Epsom hospital

Varying opinions on local maternity services


Epsom and St Helier Hospital NHS Trust claims it has a ‘strong’ maternity service despite failings in a recent CQC report. Safety in the maternity service was rated ‘inadequate’ in a report published by the  Care Quality Commission (CQC) in February. The service overall was downgraded from ‘good’ to ‘requires improvement’.

Managing Director of the Trust James Blythe said, at an Epsom and Ewell Health Liaison Panel on March 3, he was “disappointed” with the CQC report. He added: “The hospital has a really strong service and what the CQC identified are processes we need to get stronger at.”

However, the CQC’s report highlights practical issues  including qualifications and competence of staff, and an environment ‘not fit for purpose’. 

An update report by the Trust given to the Epsom and Ewell Health Liaison Panel said: “All of our maternity services meet 10 out of the 10 safety actions required nationally.” The 10 safety actions are specific to maternity services and range from submitting maternity data, workforce planning, training and action plans, to delivering best practice. 

However, the  CQC report found the leadership team ‘did not take timely action’ to make change where non-compliance with four safety actions was identified in the 2022/23 inspection.

A report in July 2022 identified a shortfall of midwives, yet this had still not been addressed in January 2023. The service was therefore unable to declare compliance with safety action 5 on midwifery workforce planning.

The CQC report said: “On inspection, there was a lack of clarity from managers and leaders about whether the service was on track to make improvements and declare compliance for 2023/24.”

Epsom and St Helier hospital Trust were asked about the discrepancy between the agenda stating they met all 10 safety actions and the CQC inspection report outlying non-compliance of safety actions. The Trust did not comment on the difference. 

The Trust is planning to invest more than £2m over two years to increase midwifery staffing in the unit by 8% so the Trust can declare full compliance with safety action 5.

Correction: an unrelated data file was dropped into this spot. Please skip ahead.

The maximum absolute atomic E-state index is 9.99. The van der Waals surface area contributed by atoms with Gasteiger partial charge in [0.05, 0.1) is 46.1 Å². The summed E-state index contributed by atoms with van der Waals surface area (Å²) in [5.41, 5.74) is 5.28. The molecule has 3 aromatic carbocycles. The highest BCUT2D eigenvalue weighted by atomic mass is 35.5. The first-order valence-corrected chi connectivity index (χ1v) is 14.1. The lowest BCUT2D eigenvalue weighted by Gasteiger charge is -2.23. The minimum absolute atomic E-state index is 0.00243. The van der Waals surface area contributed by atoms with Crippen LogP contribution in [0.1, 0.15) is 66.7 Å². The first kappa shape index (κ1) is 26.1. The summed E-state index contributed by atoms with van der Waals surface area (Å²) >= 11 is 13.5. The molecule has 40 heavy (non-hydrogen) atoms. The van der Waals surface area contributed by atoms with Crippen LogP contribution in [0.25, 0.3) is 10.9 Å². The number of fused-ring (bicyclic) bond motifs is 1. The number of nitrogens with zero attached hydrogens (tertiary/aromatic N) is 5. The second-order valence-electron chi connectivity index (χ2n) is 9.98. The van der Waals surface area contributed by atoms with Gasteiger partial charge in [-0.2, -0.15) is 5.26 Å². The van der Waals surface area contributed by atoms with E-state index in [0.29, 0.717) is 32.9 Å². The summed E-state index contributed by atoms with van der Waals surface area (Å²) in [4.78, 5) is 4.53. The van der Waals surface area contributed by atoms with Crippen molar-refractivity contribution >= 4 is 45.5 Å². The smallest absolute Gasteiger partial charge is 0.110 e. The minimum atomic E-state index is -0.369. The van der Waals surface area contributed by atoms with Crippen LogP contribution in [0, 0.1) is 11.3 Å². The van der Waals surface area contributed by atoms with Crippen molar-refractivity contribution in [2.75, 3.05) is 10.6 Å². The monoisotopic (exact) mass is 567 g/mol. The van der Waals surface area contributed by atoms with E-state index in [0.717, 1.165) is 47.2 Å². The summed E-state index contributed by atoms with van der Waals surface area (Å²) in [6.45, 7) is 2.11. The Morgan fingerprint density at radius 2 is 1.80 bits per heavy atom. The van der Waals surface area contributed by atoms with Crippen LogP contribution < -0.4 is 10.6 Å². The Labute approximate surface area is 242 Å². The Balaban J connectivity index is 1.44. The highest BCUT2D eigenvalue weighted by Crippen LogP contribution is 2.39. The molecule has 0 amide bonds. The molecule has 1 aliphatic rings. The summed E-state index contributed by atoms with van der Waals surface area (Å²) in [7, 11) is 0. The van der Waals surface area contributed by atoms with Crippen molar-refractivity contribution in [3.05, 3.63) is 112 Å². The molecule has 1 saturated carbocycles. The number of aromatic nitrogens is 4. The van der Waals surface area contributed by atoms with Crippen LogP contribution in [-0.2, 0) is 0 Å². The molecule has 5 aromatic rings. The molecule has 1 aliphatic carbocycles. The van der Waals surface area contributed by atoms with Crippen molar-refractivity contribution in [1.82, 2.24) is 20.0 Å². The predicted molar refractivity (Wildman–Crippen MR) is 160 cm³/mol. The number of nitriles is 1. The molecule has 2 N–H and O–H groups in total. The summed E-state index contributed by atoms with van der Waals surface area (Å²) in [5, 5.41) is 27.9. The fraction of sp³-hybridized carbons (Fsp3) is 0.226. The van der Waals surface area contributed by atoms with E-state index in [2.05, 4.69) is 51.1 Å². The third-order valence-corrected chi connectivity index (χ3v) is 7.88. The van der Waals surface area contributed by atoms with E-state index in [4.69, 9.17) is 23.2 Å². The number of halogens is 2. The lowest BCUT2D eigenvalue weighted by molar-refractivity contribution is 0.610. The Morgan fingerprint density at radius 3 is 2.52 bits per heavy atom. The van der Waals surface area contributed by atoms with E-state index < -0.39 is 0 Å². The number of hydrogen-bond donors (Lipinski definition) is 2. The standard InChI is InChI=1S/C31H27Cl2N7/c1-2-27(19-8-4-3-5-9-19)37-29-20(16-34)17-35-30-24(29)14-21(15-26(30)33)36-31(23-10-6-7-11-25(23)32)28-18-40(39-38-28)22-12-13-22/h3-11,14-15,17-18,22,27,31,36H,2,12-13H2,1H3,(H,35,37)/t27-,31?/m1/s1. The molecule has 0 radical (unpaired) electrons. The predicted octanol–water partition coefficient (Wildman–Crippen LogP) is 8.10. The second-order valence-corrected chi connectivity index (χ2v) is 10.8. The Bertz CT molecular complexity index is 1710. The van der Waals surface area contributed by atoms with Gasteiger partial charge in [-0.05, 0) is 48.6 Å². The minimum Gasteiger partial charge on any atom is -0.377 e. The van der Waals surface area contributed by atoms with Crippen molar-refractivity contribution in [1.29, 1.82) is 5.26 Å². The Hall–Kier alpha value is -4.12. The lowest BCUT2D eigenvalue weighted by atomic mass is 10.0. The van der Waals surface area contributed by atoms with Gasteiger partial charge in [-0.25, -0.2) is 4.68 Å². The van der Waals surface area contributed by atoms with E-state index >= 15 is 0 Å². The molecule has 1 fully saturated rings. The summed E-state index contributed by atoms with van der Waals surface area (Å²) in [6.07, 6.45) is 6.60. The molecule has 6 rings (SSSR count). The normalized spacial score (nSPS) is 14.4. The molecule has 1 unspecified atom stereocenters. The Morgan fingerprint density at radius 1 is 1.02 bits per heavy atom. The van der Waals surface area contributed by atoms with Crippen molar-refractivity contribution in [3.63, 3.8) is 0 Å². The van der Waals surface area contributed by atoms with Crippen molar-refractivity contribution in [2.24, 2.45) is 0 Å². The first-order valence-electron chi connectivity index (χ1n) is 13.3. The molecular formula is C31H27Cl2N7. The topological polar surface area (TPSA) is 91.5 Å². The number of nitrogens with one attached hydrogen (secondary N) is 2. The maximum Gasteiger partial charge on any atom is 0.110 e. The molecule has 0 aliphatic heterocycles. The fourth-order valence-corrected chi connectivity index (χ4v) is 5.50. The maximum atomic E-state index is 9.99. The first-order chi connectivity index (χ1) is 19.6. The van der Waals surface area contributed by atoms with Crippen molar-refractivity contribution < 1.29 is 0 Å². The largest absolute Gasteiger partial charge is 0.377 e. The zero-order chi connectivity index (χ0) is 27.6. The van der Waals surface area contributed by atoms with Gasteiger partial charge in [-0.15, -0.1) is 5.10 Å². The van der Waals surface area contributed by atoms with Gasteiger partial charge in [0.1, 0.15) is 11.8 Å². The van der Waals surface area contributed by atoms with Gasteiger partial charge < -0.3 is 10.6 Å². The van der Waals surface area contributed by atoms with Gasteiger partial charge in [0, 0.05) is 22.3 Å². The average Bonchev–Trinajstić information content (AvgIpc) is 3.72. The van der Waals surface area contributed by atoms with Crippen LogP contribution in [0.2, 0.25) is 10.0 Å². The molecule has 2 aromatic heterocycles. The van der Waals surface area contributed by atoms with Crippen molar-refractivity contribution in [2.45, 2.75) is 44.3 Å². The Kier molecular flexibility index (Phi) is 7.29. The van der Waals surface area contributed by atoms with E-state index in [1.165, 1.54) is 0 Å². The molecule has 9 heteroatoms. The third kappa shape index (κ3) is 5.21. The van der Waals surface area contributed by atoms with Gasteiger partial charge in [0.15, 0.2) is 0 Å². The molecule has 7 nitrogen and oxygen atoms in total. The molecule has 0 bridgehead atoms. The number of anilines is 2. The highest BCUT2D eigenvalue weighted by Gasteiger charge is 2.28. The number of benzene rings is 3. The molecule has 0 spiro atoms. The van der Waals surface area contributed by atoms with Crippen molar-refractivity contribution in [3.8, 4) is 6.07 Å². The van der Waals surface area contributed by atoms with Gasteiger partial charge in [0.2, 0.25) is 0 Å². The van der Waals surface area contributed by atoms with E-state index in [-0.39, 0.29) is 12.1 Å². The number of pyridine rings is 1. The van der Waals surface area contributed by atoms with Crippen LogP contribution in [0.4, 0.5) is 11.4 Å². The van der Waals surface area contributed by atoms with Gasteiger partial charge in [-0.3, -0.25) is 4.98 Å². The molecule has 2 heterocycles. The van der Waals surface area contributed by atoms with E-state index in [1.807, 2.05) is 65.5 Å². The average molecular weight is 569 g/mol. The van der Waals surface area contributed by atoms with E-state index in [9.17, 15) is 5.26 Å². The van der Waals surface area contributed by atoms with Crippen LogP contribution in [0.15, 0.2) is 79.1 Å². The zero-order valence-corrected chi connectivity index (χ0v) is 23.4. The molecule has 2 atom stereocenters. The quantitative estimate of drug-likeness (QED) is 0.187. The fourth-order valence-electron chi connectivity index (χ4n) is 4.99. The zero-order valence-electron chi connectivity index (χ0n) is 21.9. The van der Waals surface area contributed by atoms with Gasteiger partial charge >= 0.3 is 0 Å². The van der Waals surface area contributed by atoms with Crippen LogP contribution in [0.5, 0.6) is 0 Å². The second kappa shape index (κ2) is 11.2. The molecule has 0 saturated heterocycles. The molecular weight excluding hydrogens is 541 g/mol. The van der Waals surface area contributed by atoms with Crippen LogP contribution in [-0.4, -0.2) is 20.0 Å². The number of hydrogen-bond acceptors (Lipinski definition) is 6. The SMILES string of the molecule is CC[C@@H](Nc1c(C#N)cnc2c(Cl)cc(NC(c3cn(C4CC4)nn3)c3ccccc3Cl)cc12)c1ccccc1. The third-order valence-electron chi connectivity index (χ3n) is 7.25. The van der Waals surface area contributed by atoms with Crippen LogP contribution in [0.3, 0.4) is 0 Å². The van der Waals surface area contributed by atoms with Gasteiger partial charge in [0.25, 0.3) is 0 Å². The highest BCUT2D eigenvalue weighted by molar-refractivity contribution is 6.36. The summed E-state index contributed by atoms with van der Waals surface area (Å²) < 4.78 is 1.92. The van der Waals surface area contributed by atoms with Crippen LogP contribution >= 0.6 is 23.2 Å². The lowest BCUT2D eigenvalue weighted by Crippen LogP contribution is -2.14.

Visiting the hospital in August 2023, the CQC found the service “did not have enough midwifery and nursing staff in the right areas with the right qualifications, skills and training to care for women, birthing [partners] and babies”. 

Staff working in transitional care for babies who require extra support “did not have the qualifications and competence for the role they were undertaking.”

A spokesperson from Epsom and St Helier said: “Our priority is to ensure women and birthing people receive the best possible care, and we have already taken steps to improve and strengthen our maternity services – rated by mums in the CQC’s own survey as the best in London.”

Days before the inspection report was published, the Trust secured a strong result in a CQC patient experience survey of women and birthing partner’s experiences of maternity care in England. 

Maternity services at Epsom and St Helier received the best scores in London, with maternity care at St George’s joint second place.

The environment in some areas was ‘not fit for purpose’, and on the maternity ward this posed an ‘infection prevention and control risk’. Bereavement and recovery facilities did not meet national standards for privacy. 

The Trust is said it is ‘fast-tracking’ estates work with new doors and blinds fitted to improve privacy and dignity. 

The hospital’s environment was “not fit for purpose in all areas” and the facilities and equipment were found to “not always keep people safe”. 

An Epsom and St Helier spokesperson implied that patients deserve better than the current crumbling estate – but the hospital can still deliver and receive safe care.

Founded in 1938, approximately 90% of St Helier Hospital pre-dates the NHS itself. A further 98% of the St Helier estate is said to be either in very poor or bad condition and requires capital investment or replacement.

Millions are said to be invested every year to address the most urgent estate challenges, while also improving the buildings, facilities, equipment and environment for patients and staff.

A spokesperson for Epsom and St Helier University Hospitals NHS Trust said:  “This new rating is partly a reflection of our ageing estate, and – while the care they receive is safe – mums, babies and other patients deserve better, which is why we’re pleased the Government has promised us a new hospital and upgrades to our existing facilities by 2030.”

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